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Most of the photos on this site were extracted from reference images (high-resolution tiffs, 20 to 200 megabytes in size) from the Library of Congress research archive. (To query the database click here.) Many were digitized by LOC contractors using a Sinar studio back. They are adjusted by your webmaster for contrast and color in Photoshop before being downsized and turned into the jpegs you see here.

 
 
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VINTAGRAPH • WPA • WWII • THE CITY OF RUINS AND ROSES, c. 1930

Triptych: 1917

Triptych: 1917

Arlington, Virginia, circa 1917. "Radio." Masts for the Navy's wireless station, built in 1912 at Fort Myer. Harris & Ewing glass negative. View full size.

 

San Diego tower sisters

I was in San Diego and watched a similar set blown up in the 90s. They were the ones that had recieved and passed on the news from Pearl Harbor.

Timeclock

The Arlington, Va. towers sent out a regular time signal from the clock at the National Observatory. Weather reports were also broadcast. Permitting others to synchronize with an official time was significant. Time of day is a subtle empire thing. You just cannot imagine the difficulty created when there is no settled arbiter to declare the top of the hour.

["Subtle empire"? - Dave]

What a rare treat ! I love this!

I am the radio System Manager for Arlington County, Virginia, and I needed to thank you for the photos at Fort Myer, in San Diego, and the newspaper article from 1911! To be able to peer into 1917 and see those towers is a gift. We cannot build towers in our urban Arlington any longer, but must use existing office buildings for our radio sites. Thank you for this, it is meaningful in so many ways. I only wish my grandfather were here to ask if he remembered them!! A big thanks to my co-worker, Paul, who found this site.

VLF transmitters

Very few are left. There's one preserved in Sweden, still used one day every year.

http://en.wikipedia.org/wiki/Grimeton_VLF_transmitter

War of the Worlds!

Three machines, striding across the misty landscape and the leader, with arms outstretched, about to tromp on an unsuspecting household.

Wireless Telegraphy

The Navy's wireless communiques transmitted over the Fort Myer and Chollas triatic antennas, and well as ship to shore, were all sent with telegraph keys using Morse Code and naval encrypted telegraph codes. For the inaugural commissioning ceremony at Chollas Heights, a special sterling silver and ebony telegraph key was created by a local jeweler. Voice and other forms of data transmissions between these stations would come much later.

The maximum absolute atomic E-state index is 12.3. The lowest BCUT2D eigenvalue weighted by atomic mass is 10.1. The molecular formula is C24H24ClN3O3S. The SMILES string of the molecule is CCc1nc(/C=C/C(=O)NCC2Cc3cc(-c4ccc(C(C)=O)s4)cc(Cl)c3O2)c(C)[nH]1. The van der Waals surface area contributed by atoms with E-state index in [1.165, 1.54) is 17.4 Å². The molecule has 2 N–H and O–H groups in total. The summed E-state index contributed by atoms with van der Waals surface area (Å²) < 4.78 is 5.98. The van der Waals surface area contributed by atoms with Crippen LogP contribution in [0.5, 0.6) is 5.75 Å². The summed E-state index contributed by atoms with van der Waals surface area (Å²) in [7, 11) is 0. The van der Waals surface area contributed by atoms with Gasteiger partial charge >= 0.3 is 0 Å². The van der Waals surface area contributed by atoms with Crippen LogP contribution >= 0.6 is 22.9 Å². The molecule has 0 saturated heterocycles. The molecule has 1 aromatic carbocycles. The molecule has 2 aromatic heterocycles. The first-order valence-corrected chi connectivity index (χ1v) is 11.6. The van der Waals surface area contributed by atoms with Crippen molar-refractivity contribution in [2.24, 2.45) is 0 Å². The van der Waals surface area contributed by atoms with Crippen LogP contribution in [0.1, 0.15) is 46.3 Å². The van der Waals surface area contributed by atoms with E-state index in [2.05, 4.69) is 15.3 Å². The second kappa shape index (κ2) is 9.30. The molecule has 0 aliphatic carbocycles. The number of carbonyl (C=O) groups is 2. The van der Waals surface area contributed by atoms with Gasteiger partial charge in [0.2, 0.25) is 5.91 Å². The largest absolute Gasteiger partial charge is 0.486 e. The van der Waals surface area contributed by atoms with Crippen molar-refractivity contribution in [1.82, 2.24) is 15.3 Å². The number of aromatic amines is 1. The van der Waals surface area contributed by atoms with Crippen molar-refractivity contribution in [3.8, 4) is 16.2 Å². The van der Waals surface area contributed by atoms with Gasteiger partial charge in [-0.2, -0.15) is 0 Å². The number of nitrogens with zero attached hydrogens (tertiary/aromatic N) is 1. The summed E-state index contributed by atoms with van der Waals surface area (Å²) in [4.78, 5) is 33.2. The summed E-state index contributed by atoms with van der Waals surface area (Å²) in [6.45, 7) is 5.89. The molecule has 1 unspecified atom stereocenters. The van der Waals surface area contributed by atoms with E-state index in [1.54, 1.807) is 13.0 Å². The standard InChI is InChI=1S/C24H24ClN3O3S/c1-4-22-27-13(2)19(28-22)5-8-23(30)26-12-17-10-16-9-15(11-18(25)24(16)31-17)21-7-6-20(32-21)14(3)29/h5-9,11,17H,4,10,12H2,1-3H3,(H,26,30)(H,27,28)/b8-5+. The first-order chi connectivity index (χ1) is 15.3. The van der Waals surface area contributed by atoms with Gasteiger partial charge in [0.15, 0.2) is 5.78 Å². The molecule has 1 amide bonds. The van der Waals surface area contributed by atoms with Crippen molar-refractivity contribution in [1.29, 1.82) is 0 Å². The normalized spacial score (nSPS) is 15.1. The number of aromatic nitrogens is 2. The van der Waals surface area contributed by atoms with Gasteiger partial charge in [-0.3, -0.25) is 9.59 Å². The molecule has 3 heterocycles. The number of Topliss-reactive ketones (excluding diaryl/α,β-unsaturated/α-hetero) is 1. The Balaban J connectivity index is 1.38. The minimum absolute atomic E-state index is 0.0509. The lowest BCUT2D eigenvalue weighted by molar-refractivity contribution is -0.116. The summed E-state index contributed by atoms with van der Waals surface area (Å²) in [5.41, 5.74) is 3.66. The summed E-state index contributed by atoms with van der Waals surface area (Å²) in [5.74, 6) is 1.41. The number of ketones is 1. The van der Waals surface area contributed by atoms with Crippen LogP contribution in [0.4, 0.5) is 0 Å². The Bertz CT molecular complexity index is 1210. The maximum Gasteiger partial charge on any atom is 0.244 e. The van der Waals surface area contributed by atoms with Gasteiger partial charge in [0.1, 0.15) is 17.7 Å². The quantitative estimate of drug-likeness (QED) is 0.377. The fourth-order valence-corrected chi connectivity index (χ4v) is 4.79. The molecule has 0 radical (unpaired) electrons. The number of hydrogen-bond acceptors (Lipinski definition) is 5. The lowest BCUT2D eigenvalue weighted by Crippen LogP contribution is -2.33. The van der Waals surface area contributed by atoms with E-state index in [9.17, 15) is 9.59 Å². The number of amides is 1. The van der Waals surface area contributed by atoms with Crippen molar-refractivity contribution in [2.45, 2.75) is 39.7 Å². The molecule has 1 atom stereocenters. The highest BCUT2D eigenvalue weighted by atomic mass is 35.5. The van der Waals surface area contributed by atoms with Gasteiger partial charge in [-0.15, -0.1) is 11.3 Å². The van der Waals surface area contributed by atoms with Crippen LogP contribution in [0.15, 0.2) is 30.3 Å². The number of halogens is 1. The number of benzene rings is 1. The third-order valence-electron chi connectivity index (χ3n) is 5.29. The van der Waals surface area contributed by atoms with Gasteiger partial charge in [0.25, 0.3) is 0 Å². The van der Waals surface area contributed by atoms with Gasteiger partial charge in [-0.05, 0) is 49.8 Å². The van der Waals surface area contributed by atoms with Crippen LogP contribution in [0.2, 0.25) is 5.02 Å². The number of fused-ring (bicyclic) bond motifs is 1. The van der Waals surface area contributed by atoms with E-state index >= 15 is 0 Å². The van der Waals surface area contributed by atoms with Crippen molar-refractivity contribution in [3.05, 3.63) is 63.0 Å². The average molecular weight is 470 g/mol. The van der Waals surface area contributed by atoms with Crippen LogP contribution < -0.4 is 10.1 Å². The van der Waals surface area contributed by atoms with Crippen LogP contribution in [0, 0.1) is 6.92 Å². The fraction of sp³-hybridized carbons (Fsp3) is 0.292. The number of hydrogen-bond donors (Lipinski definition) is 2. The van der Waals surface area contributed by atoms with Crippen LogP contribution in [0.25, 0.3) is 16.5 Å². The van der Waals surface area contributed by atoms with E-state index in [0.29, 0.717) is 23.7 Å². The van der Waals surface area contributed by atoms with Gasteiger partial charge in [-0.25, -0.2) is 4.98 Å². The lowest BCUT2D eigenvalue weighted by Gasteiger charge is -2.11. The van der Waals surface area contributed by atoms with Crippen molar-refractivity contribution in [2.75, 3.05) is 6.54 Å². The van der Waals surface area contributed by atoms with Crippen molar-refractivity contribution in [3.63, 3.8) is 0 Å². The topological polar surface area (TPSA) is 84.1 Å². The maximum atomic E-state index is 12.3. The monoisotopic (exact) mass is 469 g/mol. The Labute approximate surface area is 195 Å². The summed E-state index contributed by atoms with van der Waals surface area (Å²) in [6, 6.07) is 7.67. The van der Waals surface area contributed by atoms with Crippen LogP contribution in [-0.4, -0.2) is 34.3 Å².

Old Faithful

A concise history of early Navy wireless.

The signal from NSS at Arlington was audible across the country. I used to hear it easily in Kansas.... the rhythm of dah-dit dit-dit-dit dit-dit-dit remains in my memory like a favorite song.

[I think you linked to the wrong article. - Dave]

Questions

Could it have been in contact with the Titanic, or was it too early? How about the Lusitania or other ships in distress? Was it used in WWI? What were its accomplishments?

Fort Myer's Twin Sister

In 1917 the triatic antenna at Fort Myer was linked to a series of similar wireless station antennas that allowed the Navy to communicate with Pearl Harbor and the Philippines. San Diego provided the transcontinental relay to Hawaii with the Navy's 600-foot triatic antenna at Chollas Heights (a few miles east of San Diego Bay), seen here in a San Diego Historical Society "Journal" image. On Dec. 7, 1941, the Chollas antenna relayed the news from Pearl Harbor to Fort Myer, and remained in use until the 1970s. It was demolished about 8 years ago to make way for a naval housing project. The three 600-ft. towers supported a solid copper wire, the actual antenna element, suspended vertically between them from the top level down to a radio room on the ground. Those little horizontal catwalks at the top of each tower in both photos were 32 feet wide.

Naval Dreams

Navy Will Erect a 600-Foot
Tower at Fort Myer

A powerful wireless telegraph station of the navy, capable of communicating with naval vessels 2,000 and possibly 3,000 miles distant from Washington, will be erected at Fort Myer.

The high-power plant will be designed to keep the headquarters of the American navy in close touch with war vessels in the Atlantic Ocean. It has been the dream of naval officials for years to erect such a station in the environs of the National Capital.

At one time it was suggested that a wireless mast for the purpose be constructed on top of the Washington monument, but strenuous objections were raised to the proposition, and several sites have been suggested since and discarded.
....

Washington Post, Mar 27, 1911

Will Build 3 Towers

U.S. Wireless Plant at Arlington to Eclipse Monument

The construction of three wireless towers to be erected on the government reservation at Arlington by the Navy Department will mark a new era in electricity.

The towers will be arranged in the form of an isosceles triangle, the central one being at the apex and standing 600 feet over all. The other two towers will be each 450 feet in height and self supporting; that is, there will be no guy ropes of any kind reaching from one tower to another. Some idea of the massiveness of the frame work in the towers may be gathered from the fact that 900 tons of steel will be used in the construction. Notwithstanding this fact, they will not be bulky, but will present a pleasing appearance of a delicate cobweb tracery against the skyline. The original plan called for towers of reinforced concrete, but as one of the structures will be higher than the Washington Monument, patriotic naval officials decided that a change of idea would be necessary to avoid detracting from the memorial to the first president.
...

Washington Post, Jun 13, 1911

 
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